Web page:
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LNG Canada’s economic impact

Construction alone is expected to add from $1.1 billion to $1.82 billion directly to the B.C.’s GDP over the estimated five-year construction period.
Kitimat
Kitimat. (via Province of B.C./Flickr)

The economic impact of the $40 billion LNG Canada project promises to be massive.

Construction alone is expected to add from $1.1 billion to $1.82 billion directly to the B.C.’s GDP over the estimated five-year construction period.  It would also contribute an additional $1.01 billion to $1.63 billion indirectly through the purchase of supplies and additional economic activity and an estimated $200 million to $320 million to the B.C. government in tax revenue. 

B.C. is expected to collect an additional $106 million to $146 million annually in revenue when the LNG plant is running. ​​​​​​

LNG numbers

The annual provincial carbon tax generated by the plant will total between $63 million and $88 million. The rest of the government revenue will come from PST ($28 million to $38 million) and from personal income tax paid by LNG Canada employees ($15 million to $20 million).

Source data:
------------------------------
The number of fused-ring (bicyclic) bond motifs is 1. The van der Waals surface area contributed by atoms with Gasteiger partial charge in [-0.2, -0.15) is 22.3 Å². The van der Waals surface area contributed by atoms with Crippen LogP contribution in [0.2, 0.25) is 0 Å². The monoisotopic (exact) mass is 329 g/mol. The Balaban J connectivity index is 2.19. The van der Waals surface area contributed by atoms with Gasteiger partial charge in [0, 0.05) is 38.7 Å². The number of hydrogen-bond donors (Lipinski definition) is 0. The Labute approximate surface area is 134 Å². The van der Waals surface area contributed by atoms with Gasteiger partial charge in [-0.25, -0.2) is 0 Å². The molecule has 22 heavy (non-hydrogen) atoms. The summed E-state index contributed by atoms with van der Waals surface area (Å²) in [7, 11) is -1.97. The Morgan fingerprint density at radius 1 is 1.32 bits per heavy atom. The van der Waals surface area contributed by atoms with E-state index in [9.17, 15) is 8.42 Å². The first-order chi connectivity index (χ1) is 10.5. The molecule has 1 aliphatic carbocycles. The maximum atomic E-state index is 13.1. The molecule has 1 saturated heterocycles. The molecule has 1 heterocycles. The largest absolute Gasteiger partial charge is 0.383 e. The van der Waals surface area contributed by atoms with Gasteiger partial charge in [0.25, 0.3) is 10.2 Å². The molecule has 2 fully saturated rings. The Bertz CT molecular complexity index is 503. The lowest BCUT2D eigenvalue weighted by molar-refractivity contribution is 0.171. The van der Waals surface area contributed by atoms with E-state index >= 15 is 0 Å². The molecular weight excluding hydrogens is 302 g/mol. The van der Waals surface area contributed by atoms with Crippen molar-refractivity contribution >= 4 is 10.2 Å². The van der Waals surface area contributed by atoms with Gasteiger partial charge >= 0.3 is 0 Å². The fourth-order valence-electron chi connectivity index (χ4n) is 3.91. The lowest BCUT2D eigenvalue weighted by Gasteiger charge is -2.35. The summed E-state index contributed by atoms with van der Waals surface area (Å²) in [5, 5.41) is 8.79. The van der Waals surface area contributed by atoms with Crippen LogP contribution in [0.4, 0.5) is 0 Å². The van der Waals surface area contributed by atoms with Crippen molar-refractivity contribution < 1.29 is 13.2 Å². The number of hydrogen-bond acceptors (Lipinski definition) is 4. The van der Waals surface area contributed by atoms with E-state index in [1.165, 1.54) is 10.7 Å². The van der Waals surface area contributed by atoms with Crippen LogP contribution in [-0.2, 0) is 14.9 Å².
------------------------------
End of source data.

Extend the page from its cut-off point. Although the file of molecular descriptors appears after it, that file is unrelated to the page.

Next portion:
Ottawa is expected to collect $710 million to $1.13 billion in tax revenue from the project’s construction. But that will drop to annual revenue of $17 million to $28 million during the project’s operations.

The majority of the jobs that will be created by the project will be during the construction the LNG facilities (11,374 to 16,208) rather than the plant’s operations. During the construction, an additional 5,451 to 8,794 jobs are projected to be created indirectly via the purchase of supplies, services and other inputs. 

The spending boost in the economy is expected to add another 4,783 to 7,714 jobs.  

The number of jobs created directly by the project’s operations is expected to be significantly less (between 350 and 589). However, while the project’s operations will generate significantly fewer jobs than its construction, the operations are expected to create approximately 10,804 to 15,262 indirect jobs, nearly double the amount of indirect jobs created during its construction. 

The economic benefit of the project doesn’t stop at the Rockies. The project’s construction is expected to create 14,312 to 18,683 direct and another 22,474 to 35,691 in indirect and induced jobs throughout the rest of Canada. 

The project’s operation is expected to create 6,292 to 8,974 jobs in the rest of the country, with only 64 to 116 of those being directly related to the LNG operation.

 Albert Van Santvoort, Business in Vancouver




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